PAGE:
Patients with cardiac arrhythmias are spending less time in St. Mary's cath lab.
Normally, a sequence of carefully timed nerve impulses makes the chambers of the heart pump in an orderly way. But those impulses can become chaotic, and it's up to an electrophysiologist to find out why.
Dr. Muhammad Akram used to have to run a catheter up to the heart and wait for an irregular beat. Then, guided by x-ray, he would have to move the catheter millimeter by millimeter to find the trouble spot.
"That's very time consuming," states Dr. Akram. "Sometimes it goes up to six hours. Sometimes up to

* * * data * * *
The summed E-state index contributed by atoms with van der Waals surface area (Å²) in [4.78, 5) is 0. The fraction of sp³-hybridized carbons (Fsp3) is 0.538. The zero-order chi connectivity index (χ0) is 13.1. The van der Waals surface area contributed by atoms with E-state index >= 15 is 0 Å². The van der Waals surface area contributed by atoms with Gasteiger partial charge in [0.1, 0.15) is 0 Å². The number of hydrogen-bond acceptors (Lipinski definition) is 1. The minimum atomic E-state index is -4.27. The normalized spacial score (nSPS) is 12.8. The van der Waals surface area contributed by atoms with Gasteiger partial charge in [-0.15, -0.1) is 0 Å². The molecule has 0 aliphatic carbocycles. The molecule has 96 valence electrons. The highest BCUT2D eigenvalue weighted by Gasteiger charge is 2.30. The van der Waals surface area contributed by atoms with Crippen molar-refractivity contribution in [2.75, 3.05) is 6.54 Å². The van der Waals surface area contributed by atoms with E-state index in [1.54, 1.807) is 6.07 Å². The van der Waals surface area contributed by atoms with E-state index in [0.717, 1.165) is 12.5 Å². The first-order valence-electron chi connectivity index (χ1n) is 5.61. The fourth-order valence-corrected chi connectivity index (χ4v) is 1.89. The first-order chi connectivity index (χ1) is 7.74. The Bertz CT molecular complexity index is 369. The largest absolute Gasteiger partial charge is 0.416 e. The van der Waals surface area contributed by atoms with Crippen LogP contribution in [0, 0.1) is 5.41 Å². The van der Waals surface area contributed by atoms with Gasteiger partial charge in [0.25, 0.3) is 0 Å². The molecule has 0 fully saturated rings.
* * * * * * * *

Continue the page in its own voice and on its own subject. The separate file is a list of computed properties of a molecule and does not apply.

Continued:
Even after all of that time, it didn't always work.
The ESI Ensite 3000 is changing all that. Now, using a multi-electrode catheter, Dr. Akram records electrical impulses from more than 3,000 points within the heart chamber, without ever touching the walls of the heart. The computer then calculates the cardiac conduction and displays a real-time, 3D map.
"We find the extra beat and the mapping system, and while it's looking in every direction, records this extra beat and tells us from where it is coming and where it goes and gives us a direction so we can trace with the help of this system," explains D
Now, while the patient is still on the table, Dr. Akram can do what's called radio-frequency ablation, essentially burning the trouble spots so they can't conduct electricity and cause the arrhythmias. The patient is diagnosed and treated in half the time.